Rebels apparently gone; hostages free

Hijacked ferry due in Istanbul

January 18, 1996
Web posted at: 10:30 a.m. EST (1530 GMT)

From Correspondents Eileen O'Connor, Steve Harrigan
and wire reports

PERVOMAISKAYA, Russia (CNN) -- Although small arms fire continued around the southern Russia village of Pervomaiskaya on Thursday, Russian President Boris Yeltsin announced the military operation there has come to an end.

Meanwhile, in Turkey, there was hope that a related ferry hijacking could be ended without bloodshed.


A group of 40 hostages who had been held in the village told reporters the rebels holding them disappeared about 3 a.m., just before Russian troops surrounding the village were attacked from behind at the same time rebels tried to escape. Yeltsin said his security chief told him 82 hostages had been freed.

Recently released hostages were under guard by Russian forces at an administrative building just outside the village as Russian helicopter gunships continued flying overhead and the sound of small arms fire could be heard. Russian troops allowed a television crew to tour part of the village secured by Russian forces. Reporters could see bombed-out houses and charred bodies. Officers said their troops had not yet entered some areas of the village.

Surprise attack

Russian troops apparently were caught by surprise in the pre-dawn darkness Thursday as they were attacked from behind. It was not clear if the attackers were additional rebels who crossed into Dagestan from nearby Chechnya or if they were local Dagestanis sympathetic to the Chechen separatist cause. At the same time, according to Russian news media reports, about 70 rebels tried to break out of Pervomaiskaya. The reports said the rebels were forced back into the battered village while some of the rebel reinforcements escaped into Chechnya.

But Thursday morning, the hostages who came out of the village said there were no more rebels in Pervomaiskaya.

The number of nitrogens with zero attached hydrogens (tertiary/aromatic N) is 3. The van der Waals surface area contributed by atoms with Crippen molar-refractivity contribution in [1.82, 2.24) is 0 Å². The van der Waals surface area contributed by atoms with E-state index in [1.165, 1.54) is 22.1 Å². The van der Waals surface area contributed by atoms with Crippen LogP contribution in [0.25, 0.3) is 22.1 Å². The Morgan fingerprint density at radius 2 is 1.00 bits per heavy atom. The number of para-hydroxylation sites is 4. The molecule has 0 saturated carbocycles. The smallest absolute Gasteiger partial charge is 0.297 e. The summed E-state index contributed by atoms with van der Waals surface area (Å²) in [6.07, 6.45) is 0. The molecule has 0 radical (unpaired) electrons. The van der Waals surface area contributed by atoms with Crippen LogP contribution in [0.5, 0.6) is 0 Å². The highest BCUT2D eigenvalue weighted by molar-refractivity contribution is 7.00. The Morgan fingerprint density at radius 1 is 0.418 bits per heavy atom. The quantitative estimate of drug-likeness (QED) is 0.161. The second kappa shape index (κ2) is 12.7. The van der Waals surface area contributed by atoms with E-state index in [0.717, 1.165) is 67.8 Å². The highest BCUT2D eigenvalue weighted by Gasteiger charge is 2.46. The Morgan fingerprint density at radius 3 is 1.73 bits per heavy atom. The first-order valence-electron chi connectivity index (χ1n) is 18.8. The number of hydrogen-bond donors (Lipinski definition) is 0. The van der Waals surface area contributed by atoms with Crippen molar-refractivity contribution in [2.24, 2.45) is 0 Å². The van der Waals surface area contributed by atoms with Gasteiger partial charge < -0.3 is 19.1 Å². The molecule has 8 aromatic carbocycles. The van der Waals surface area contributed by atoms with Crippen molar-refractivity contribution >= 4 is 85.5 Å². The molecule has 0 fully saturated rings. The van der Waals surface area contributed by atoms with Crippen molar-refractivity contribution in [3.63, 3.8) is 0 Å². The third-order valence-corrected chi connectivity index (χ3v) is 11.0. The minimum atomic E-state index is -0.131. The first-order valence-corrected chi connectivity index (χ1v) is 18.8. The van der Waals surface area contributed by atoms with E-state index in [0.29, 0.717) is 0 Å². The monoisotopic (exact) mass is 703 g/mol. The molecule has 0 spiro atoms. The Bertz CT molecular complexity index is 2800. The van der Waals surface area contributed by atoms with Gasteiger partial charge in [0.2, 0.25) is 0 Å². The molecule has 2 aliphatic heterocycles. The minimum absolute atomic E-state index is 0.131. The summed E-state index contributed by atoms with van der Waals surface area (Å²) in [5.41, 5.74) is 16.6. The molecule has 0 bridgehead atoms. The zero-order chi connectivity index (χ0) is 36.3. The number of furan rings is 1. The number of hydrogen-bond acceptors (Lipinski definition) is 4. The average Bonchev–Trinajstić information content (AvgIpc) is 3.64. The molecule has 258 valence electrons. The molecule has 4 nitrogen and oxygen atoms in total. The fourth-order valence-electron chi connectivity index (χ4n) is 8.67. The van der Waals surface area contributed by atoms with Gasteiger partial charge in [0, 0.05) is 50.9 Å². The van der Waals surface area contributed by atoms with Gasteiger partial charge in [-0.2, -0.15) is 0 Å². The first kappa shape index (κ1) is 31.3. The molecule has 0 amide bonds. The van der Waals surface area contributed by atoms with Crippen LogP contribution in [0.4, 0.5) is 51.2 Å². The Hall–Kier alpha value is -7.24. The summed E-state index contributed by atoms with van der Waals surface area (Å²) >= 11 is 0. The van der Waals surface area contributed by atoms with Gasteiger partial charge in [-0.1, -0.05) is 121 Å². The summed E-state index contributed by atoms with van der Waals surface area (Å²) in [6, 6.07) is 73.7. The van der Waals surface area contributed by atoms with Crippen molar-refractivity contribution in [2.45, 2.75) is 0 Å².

Yeltsin said 26 Russian soldiers had been killed in the fighting around Pervomaiskaya, which began a week ago when a bus convoy carrying the rebels and an estimated 70 to 120 hostages, including women and children, was stopped on its way to the nearby Chechen border.

Russian troops began shelling the village Wednesday, after the Federal Security Service said the rebels had begun executing hostages and only a handful remained. But a rebel spokesman in Chechnya said Wednesday that 16 hostages had been killed by Russian shelling, and many were wounded.

Turkish Navy awaits ferry


A threat by Chechen sympathizers who on Tuesday hijacked a Black Sea ferry carrying 200 people, mostly Russians, has not slowed the Russian assault on Pervomaiskaya. Turkish officials expect the ship to arrive in Istanbul about 11 p.m. local time (2100 GMT; 4 p.m. EST) and say it will be met by a Turkish Navy flotilla of two destroyers, a frigate and several patrol boats.

The hijackers had said they would blow up the ferry unless the Russians stopped the battle at Pervomaiskaya. On Wednesday, however, they indicated they would release their captives if they were allowed to proceed unhindered into Istanbul, a course that would take the ferry into the Bosporus Strait, the waterway that splits Istanbul into European and Asian shores.

But Turkey's interior minister, Teoman Unusan, said Thursday the ferry would not be allowed into the busy Bosporus because there are explosives on board. "This is against international laws," Unusan said. There was no immediate reaction from the hijackers. Another Turkish government official said a proposal to allow the ship into Istanbul, with the hostages going free after a live news conference by the hijackers, was still being negotiated.

The ferry, which had been bound for Sochi, Russia, was hijacked in Trabzon, Turkey. Yeltsin has told Russian officials to offer all available help to the Turkish authorities.

U.S. backs Russian use of force

The Pervomaiskaya standoff began after the Chechen rebels seized 2,000 to 3,000 hostages January 9 when they raided a hospital in the nearby city of Kizlyar. At least 40 people were killed. Taking some hostages with them, the gunmen set out for Chechnya the next day, but were stopped by Russian troops at Pervomaiskaya. U.S. Defense Secretary William Perry said Wednesday in Washington that Russia was justified in using military force in response to hostage-takings.

Russian tanks rolled into Chechnya in December 1994 to end rebel leader Dzhokhar Dudayev's three-year drive for independence. Up to 30,000 people have been killed in the fighting.

In the Chechen capital of Grozny Thursday, a bomb explosion seriously wounded at least one soldier, Russian officials told Interfax. Four local residents were arrested on suspicion of having carried out the attack, the report said.

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Associated Press and Reuters contributed to this report.

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